External Technology Supply and Client-Side Innovation
|Type:||Articles in Refereed Journals (International)|
|Published by:||ZEW Discussion Papers|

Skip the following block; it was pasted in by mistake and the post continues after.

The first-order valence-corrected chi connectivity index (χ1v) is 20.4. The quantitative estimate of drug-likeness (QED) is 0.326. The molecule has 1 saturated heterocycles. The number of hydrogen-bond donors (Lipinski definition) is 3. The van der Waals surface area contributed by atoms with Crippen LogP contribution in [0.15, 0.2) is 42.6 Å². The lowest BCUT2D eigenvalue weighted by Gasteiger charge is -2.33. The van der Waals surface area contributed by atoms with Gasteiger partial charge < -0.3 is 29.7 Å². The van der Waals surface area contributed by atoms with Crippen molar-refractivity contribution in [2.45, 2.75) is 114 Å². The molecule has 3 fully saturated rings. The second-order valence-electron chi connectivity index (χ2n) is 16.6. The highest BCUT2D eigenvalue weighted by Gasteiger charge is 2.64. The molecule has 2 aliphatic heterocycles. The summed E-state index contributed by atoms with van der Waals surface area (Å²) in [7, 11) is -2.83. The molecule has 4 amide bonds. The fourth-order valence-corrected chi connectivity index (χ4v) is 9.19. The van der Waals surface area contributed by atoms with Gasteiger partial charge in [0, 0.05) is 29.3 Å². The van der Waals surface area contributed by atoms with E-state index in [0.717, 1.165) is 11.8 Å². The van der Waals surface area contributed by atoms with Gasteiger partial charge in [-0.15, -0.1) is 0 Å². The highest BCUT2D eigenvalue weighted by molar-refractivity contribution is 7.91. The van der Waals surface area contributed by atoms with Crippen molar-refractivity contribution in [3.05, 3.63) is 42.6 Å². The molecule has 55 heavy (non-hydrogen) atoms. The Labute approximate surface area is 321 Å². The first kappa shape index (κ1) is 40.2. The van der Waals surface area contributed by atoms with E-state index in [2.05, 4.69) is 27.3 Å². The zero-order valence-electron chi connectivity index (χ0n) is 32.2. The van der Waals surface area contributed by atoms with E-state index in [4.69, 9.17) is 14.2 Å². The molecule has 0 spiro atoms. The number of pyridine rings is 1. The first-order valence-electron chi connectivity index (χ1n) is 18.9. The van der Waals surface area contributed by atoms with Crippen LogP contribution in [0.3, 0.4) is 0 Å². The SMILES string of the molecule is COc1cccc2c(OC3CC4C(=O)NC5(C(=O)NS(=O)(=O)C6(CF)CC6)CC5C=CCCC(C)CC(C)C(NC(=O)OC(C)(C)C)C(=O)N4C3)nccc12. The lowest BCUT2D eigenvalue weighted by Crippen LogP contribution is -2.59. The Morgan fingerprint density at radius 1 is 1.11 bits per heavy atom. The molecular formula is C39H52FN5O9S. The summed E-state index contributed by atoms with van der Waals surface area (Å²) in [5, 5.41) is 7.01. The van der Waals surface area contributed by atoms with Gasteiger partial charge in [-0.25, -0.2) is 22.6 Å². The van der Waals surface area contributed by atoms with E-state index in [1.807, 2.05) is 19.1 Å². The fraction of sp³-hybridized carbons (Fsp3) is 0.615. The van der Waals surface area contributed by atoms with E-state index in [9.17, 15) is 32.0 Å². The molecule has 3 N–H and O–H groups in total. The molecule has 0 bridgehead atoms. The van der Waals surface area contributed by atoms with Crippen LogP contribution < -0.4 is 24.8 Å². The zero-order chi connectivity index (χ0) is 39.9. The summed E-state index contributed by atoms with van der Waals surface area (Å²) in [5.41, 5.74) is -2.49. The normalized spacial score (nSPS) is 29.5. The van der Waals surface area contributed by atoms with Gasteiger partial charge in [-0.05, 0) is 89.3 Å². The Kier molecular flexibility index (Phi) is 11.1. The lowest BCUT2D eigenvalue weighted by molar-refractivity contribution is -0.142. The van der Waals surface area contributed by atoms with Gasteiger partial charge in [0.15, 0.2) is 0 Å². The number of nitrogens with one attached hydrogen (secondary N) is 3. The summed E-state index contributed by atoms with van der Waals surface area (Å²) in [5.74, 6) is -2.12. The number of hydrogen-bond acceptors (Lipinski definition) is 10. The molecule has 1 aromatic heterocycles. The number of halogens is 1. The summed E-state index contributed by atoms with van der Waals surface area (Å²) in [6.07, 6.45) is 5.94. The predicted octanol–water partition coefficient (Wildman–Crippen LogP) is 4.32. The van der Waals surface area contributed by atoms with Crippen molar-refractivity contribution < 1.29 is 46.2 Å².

Flexibility in response to competitive pressure from globalized markets and increasingly individualized customer desires has become vital for firms. A common strategy to address this challenge is to employ a dynamic concept of organization and reach beyond the boundaries of the firm. Accordingly, technology transfer from providers of knowledge intensive business services attracts more and more attention. In this context we focus on external supply of information technology and client-side innovation. The aim of this paper is to contribute to resolving an empirical puzzle arising from the prior literature. Some authors find beneficial effects of IT outsourcing, others underline that firms often fail to achieve expected strategic goals. Our stylized theoretical model combines a knowledge production function framework and transaction cost economics. We hypothesize that the right balance between internal and external knowledge is critical for innovation. The empirical application is German firm-level data covering a wide range of industries from 2003 to 2006. Our results largely support the theoretical arguments and suggest a positive linear relationship between the level of outsourcing and process innovation. For product innovation we find a hump-shape.